The Franciscan School (among whom we would count Saint Bonaventure, Scotus, Alexander of Hales, William of Ware) prevailed with Pope Pius IX, at the behest of a majority of the bishops, formed a coetus (1851 to 1853) which then formed the solemn definition.
In 1854, the papal declaration,
“We declare, pronounce, and define that the doctrine which holds that the most Blessed Virgin Mary, in the first instance of her conception, by a singular grace and privilege granted by Almighty God, in view of the merits of Jesus Christ, the Savior of the human race, was preserved free from all stain of original sin, is a doctrine revealed by God and therefore to be believed firmly and constantly by all the faithful.”
The Latin: Declaramus, pronuntiamus et definimus doctrinam quae tenet beatissimam Virginem Mariam in primo instanti suae conceptionis fuisse singulari Omnipotentis Dei gratia et privilegio, intuitu meritorum Christi Jesu Salvatoris humani generis, ab omni originalis culpae labe praeservatam immunem, esse a Deo revelatam, atque idcirco ab omnibus fidelibus firmiter constanterque credendam. (Cf. Denz., n. 1641)
The pope also wrote, “He [God] attended her with such great love, more than all other creatures, that in her alone He took singular pleasure. Wherefore He so wonderfully filled her, more than all angelic spirits and all the Saints, with an abundance of all heavenly gifts taken from the treasury of the divinity, that she, always free from absolutely every stain of sin, and completely beautiful and perfect, presented such a fullness of innocence and holiness that none greater under God can be thought of, and no one but God can comprehend it.”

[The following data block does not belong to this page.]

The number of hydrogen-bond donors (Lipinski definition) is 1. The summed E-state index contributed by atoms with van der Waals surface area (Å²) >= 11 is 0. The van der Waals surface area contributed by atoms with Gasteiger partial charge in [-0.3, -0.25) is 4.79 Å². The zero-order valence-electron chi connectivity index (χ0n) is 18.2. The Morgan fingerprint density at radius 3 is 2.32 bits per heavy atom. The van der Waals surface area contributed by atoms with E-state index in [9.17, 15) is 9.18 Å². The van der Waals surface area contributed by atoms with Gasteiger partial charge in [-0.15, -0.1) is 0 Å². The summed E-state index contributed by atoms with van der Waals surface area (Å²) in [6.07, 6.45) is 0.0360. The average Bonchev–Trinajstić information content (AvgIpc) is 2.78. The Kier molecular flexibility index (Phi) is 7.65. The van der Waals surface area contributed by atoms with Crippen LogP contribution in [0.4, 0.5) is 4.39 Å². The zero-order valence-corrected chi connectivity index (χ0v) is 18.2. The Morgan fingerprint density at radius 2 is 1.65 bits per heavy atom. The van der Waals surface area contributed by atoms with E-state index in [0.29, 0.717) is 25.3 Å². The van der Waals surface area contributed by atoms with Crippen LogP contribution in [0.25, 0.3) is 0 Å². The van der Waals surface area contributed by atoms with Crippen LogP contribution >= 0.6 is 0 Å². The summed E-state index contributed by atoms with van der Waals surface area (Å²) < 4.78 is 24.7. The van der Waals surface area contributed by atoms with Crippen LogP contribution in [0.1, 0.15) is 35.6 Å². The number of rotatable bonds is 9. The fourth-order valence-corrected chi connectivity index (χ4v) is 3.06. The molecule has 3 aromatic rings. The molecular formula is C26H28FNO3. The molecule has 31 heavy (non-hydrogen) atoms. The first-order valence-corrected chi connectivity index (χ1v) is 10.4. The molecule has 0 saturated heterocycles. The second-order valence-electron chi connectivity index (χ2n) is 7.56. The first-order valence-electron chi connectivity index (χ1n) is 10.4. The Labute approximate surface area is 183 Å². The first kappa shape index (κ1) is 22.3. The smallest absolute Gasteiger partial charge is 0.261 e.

For more info, see the entry in the Catholic Encyclopedia or a briefer review of the teaching by Fr William Most. But nothing will substitute your reading of the 1854 Apostolic Constitution of Pope Pius IX, Ineffabilis Deus.
The nineteenth century Jesuit priest and poet Gerard Manley Hopkins who was devoted to the theological teachings of Scotus, in his poetry likened Our Lady to the air we breathe. Catholics would recall that many (perhaps all) of the founders of religious orders had profound love for the Holy Theotokos. In Saint Benedict it presumed that a monk or nun would be devoted to Mary. As Catholics we are privileged to be in the communio of heaven where the witness of the Blessed Mother and the saints (a world of sign and symbol), not only because of the proximity to the Mystery, but they point the way to God.
Consider what Hopkins has to say:
Merely a woman, yet
Whose presence, power is
Great as no goddess’s
Was deemèd, dreamèd; who
This one work has to do—
Let all God’s glory through,
God’s glory which would go
Through her and from her flow
Off, and no way but so.
The Sixth Provincial Council of Baltimore (May 10, 1846,) decreed that Mary Immaculate should be venerated as Patroness of the United States of America, and by February, 1847, it was approved by the Holy See. About seven years before the official declaration showing that the Church did, in fact, hold to Mary being immaculately conceived. Our Lady of the Immaculate Conception, pray for the USA, and for us.